State of the Gameday Experience

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It’s no secret at this point that it’s become very appealing in recent years for even the biggest sports fans to watch the game in the comfort of their home or a sports bar versus attending a game in person.

In this webinar, Doug Hall and Charles Boehmig of SRi and Fifth Third Bank VP of Corporate Sponsorships Maria Holmes join FOS CEO Adam White to discuss where the most room for improvement lies when it comes to keeping fans coming out to the ball game.

Edited highlights appear below:

On importance of good price points for fans (20:41)

Boehmig: “So in the survey we asked ‘what’s most important to you in deciding to go to a sporting event in person?’ …The number one answer was ticket affordability and concessions affordability was right up there towards the top as well….For folks who worked at a property, we asked, ‘how do you think your property is doing in increasing ticket affordability compared to your competitors?’ And 46% of properties said they think they’re doing a better job keeping tickets affordable. So it’s less than half of the properties feel like they’re doing better than their competition… But for the folks who don’t work at a property, we asked a similar question in a little bit of a different way. We said ‘how do you think your favorite team or league is doing at keeping ticket prices affordable compared to other teams or leagues?’ And across all the fans, only 30% of them thought that their team or league was doing a better job. So there’s a perception among the brands that while they’re still not doing as well as others, they think they’re not doing as well as the competition.”

SEE MORE: Driving Sponsorship Revenue in the Digital Advertising Age

On strategies for keeping fans interested in purchasing ticket packages (27:53)
Hall: “I love the subscription models that have come out recently…That is a really interesting approach…So if you get two season tickets, you can trade them in for certain games and get four on other games or you can build your schedule around that. I think that one of the overwhelming feelings by consumers is you don’t have as much time. It’s harder to schedule things. One of the deterrents to buying season tickets is of course price, but it’s that commitment. Am I always going to be there? So providing a little bit of flexibility in terms of ticket exchange programs makes a ton of sense…That’s certainly something that helps get fans in the gates.”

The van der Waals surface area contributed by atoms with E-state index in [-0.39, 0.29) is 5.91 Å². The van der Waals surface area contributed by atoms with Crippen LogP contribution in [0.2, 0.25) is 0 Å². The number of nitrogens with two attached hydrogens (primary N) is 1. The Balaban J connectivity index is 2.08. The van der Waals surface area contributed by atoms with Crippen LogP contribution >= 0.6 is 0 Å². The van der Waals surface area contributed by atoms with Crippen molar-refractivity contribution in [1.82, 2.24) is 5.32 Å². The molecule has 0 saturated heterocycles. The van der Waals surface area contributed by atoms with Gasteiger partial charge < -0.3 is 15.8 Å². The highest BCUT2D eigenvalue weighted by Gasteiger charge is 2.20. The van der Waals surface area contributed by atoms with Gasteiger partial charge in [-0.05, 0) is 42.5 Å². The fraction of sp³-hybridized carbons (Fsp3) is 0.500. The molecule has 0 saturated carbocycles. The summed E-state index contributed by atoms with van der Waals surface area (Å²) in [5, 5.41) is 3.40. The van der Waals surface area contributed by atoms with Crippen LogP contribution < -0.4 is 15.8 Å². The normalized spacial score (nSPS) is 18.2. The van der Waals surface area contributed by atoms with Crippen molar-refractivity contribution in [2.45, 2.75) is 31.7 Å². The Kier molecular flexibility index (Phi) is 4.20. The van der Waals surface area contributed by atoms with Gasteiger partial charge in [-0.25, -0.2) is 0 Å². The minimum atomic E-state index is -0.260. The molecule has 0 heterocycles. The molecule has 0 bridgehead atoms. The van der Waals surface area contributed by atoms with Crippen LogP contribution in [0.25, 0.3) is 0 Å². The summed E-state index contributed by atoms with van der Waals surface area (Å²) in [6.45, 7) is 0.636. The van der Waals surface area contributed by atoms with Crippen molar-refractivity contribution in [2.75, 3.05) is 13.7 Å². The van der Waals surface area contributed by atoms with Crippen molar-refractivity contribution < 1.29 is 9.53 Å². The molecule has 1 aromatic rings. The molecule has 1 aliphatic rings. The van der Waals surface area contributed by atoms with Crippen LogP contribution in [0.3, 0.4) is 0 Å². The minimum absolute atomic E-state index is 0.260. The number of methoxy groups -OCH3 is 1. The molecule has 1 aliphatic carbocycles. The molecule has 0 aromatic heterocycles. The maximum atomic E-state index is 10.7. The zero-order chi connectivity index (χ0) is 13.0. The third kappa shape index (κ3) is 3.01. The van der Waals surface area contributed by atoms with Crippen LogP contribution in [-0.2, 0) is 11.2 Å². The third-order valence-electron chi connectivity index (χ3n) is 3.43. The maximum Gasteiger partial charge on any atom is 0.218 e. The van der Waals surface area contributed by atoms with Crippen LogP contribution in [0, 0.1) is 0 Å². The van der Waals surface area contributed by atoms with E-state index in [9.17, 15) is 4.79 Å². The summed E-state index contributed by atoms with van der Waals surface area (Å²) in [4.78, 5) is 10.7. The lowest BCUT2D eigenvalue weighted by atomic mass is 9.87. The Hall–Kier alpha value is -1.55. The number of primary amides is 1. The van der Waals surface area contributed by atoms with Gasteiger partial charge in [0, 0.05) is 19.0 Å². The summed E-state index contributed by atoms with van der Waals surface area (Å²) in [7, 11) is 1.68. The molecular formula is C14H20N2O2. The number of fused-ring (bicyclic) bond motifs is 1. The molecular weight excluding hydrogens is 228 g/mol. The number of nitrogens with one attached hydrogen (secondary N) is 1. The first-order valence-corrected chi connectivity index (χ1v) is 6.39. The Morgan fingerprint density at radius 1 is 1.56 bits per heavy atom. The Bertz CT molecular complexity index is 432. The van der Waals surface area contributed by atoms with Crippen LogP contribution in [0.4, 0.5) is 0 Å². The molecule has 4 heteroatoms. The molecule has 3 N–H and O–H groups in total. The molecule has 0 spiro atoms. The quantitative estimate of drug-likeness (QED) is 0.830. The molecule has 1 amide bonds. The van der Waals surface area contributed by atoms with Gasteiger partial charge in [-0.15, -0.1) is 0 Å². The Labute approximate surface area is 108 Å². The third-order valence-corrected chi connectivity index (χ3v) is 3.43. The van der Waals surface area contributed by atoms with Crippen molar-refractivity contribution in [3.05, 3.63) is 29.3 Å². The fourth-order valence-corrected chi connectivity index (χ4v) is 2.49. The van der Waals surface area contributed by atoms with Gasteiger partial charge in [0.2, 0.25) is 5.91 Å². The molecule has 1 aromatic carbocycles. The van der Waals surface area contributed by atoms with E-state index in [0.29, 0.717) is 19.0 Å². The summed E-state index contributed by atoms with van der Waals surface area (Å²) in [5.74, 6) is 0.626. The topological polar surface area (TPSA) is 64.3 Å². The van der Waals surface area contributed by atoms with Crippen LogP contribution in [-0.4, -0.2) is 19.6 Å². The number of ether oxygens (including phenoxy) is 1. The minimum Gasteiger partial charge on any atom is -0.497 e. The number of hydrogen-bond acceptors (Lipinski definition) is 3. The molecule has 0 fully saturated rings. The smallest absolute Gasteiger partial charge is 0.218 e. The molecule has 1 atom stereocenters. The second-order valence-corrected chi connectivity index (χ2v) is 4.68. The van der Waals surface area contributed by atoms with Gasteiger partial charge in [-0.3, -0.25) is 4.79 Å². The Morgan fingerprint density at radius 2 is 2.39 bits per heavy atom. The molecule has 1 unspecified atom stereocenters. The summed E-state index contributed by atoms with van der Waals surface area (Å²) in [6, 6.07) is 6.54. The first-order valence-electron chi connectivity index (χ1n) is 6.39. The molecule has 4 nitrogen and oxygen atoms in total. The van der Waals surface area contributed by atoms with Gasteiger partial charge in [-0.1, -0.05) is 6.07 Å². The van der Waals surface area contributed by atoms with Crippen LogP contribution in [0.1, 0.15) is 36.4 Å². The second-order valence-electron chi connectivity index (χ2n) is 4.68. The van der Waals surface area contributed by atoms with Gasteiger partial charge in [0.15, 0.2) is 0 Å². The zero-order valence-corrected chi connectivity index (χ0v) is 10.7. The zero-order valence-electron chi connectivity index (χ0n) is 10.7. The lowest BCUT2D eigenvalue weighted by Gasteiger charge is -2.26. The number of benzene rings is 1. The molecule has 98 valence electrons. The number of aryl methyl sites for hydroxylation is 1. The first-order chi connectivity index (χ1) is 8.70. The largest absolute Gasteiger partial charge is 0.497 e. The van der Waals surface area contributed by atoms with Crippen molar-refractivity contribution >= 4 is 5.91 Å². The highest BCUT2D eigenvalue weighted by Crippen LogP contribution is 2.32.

On how giving fans access to players improves event experience and, in turn, fan affinity (46:11)

Holmes: “I really am an advocate for that idea of trying to get your fans closer to the players. I do think that creates such a more avid fan and somebody who’s going to be willing to pay a higher premium for a ticket or willing to bite the bullet on the concession costs to be at the game. It’s not always about the local team. We could be bringing in a big team from elsewhere that has a big player on it. And if the teams have done their due diligence to let fans closer to the athletes, it’s going to help. A rising tide lifts all boats. I think that will help across the entire league.”

SEE MORE: How to leverage social to connect with student-athletes

On what you’d like to see personally changed about the gameday experience (54:48)

Holmes: “I think it’s probably that convenience factor for me personally and professionally. I think it’s an opportunity for brands to come in and use their brand equity and their brand characteristics to tack onto some of the things that the teams might be doing or might be considering as they need the funding for it…The biggest point of differentiation between watching it at your home versus watching it in stadium and while you can rally at home with your friends and eat the foods that you like….I personally feel like I get to the game and I’m relegated to my seat. I don’t really have that opportunity to get up and get something when I need it or when I want it. It would be nice to have that order from your seats or skip the line more consistently…I think that idea of convenience and we’ve all come to expect is really the missing link for gameday experience

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